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Skin-Care Buffs Begin Their Regimens at an Early Age

May 09, 1986|ROSE-MARIE TURK

Inspired by media images of utopian beauty, today's teen-agers are seeking the Fountain of Youth at an ever earlier age.

Propelled by visions of living gods and goddesses who pump iron, eat iron and presumably will never need plastic surgeons to iron out their wrinkles, teen-agers tend to have skin-care habits that rival those of their parents.

"Girls used to come in with their faces hidden under masses of hair," says Kathryn Klinger, a beauty specialist who 15 years ago joined the Beverly Hills salon of her mother, Georgette. "Their mothers wanted to get them interested in good skin care. They were more interested in makeup."

Today, the story is different. The teen-agers are "coming in and asking questions about skin care and following through. Girls of 11 and 12 want to put on eye cream. At 12 and 13, some are using it every day, partly to protect and partly to get in the habit early. It's like learning to brush or floss your teeth at an early age," Klinger adds.

Glenn Roberts, director of creative beauty for Elizabeth Arden, notes that "a couple of years ago, young girls were asking: 'How can I cover up?' Now they're much more interested in clearing up and preventing."

It's tied to fitness, Roberts says, plus "all the new scientific evidence that the sun is such an awful enemy of the skin. They're really thinking now how they might look when they're 40 and 50."

Iris Model, Clinique's director of education, believes that teen-age awareness is linked to both physical fitness and "the fact that we live in a very visual society where being attractive matters. There's a certain pressure on looking good, because everyone is looking better. When that trend runs through the general population, of course, it affects the younger generation."

One young skin-care buff is 17-year-old Kathleen McDonald, who has followed the examples of her mother and older sister. She has been coddling her complexion with a mild cleanser since she was 8 or 9 years old. At age 12, she moved on to facials once every two or three months. Now she has one each month.

Her daily routine includes cleansing her face with a special soap and astringent, followed by a moisturizer and a light eye cream. She buys her aloe and sesame body lotion (no color, no fragrance added) from a health-food store, drinks eight glasses of Evian or Arrowhead water every day, avoids orange or grapefruit juice because she found that the acid irritates her skin, consumes no red meat and no carbonated soft drinks, eats very little sugar but a lot of grains and vegetables and avoids the sun as much as possible.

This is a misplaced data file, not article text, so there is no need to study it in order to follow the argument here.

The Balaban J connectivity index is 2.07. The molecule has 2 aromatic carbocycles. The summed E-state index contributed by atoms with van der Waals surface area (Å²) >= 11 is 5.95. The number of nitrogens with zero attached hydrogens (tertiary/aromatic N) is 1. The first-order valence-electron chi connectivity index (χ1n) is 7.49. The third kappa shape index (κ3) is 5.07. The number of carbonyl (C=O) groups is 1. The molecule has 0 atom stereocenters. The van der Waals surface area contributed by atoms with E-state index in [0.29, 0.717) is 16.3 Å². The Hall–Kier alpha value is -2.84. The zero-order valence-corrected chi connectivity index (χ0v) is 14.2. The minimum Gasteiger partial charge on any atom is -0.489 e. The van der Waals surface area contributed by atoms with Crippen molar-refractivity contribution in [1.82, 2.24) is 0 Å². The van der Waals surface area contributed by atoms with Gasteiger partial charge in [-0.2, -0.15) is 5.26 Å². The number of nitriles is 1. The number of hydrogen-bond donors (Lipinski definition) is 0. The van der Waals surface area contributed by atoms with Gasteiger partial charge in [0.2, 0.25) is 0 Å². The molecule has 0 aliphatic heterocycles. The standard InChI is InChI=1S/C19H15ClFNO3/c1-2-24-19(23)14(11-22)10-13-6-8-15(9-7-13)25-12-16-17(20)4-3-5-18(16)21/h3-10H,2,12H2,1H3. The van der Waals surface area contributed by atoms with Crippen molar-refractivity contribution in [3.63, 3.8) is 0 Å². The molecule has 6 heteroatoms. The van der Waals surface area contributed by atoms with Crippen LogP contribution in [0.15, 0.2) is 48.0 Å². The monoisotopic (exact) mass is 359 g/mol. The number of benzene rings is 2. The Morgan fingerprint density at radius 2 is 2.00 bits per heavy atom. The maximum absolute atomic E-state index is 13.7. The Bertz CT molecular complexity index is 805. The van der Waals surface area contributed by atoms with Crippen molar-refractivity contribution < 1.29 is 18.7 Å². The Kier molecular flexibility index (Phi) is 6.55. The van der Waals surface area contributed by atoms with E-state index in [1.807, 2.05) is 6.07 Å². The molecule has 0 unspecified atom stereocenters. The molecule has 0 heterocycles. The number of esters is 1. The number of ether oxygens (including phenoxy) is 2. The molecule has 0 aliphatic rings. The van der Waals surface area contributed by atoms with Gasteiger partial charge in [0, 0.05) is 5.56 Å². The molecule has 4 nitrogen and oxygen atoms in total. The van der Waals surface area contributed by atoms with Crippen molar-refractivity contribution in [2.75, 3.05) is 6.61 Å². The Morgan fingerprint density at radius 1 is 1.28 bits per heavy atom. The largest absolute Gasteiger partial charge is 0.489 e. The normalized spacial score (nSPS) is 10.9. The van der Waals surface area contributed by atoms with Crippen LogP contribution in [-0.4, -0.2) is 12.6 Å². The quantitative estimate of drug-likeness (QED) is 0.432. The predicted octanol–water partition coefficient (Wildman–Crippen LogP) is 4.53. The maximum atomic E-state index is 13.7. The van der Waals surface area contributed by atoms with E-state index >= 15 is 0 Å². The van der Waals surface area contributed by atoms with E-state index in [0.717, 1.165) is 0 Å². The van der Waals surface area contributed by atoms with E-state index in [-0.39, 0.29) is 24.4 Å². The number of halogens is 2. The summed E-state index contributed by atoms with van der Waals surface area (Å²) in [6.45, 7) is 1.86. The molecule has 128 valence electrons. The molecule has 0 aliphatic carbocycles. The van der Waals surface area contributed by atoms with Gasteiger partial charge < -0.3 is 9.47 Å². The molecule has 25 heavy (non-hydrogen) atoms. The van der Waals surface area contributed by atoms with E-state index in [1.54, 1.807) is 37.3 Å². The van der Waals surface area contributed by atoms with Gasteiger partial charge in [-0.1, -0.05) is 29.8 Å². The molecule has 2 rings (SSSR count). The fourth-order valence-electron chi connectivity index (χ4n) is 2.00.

"When I was 13 and 14, I got pretty dark. I changed when I realized tanning summer after summer is really harmful to the skin. And I got to like being pale. I like the way it looks with my dark hair."

Twenty-nine-year-old Lisa Eilbacher (co-star of "An Officer and a Gentleman" and "Beverly Hills Cop") says her own introduction to good skin care was a "fluke." At 14, she met Los Angeles beauty expert Ole Henriksen at a health club. "The first thing he told me was not to use tissue on my face because it contains wood particles."

Eilbacher believes that the '80s "have bred a whole different kind of teen-ager. When I had a pimple, I said, 'I guess I'll buy some Clearasil.' When my 15-year-old sister Kimberly gets a pimple, she says she'll see Ole. We weren't as informed. Skin care wasn't popular for our parents, so it didn't filter down to us."

Kimberly also has her eyelashes tinted, gets a facial every six to seven weeks and follows Henriksen's program, which he describes as "not a whole lot of fuss. Just good cleansing and protection along with exercise and a balanced diet."

Fourteen-year-old David Unger believes that boys of his generation "are more concerned about skin care because we're more concerned about fashion." To keep his complexion clear, Unger says he is careful about his diet, keeps his chocolate consumption down ("maybe I'll have a chocolate bar a week") and uses a special cleanser (Formula 405 by Doak Research) instead of soap.

Seventeen-year-old Connie Callan is convinced that her beauty routine, instigated by her mother, means that "my skin is going to be a lot softer and a lot nicer when I get older."

She uses a natural cleansing foam rather than soap, a lemon facial toner, a day moisturizer, a cucumber clay mask and a night cream.

The high school senior uses foundation only three times a week (when she goes to work) and has a facial once a month.

"At my age you get acne," Callan states. "If I didn't have a facial, it would be horrible."

Callan laughs at the thought of her teen-age brother going in for a facial, but Lili Zanuck, co-producer of "Cocoon," says her 15-year-old stepson does it.

"I'm sure he keeps it a secret from his friends, but when he has a skin problem, he would rather go and get rid of it. I'm a big believer in dermatologists, but I think if you take care of your skin, you don't have to go to them as often."

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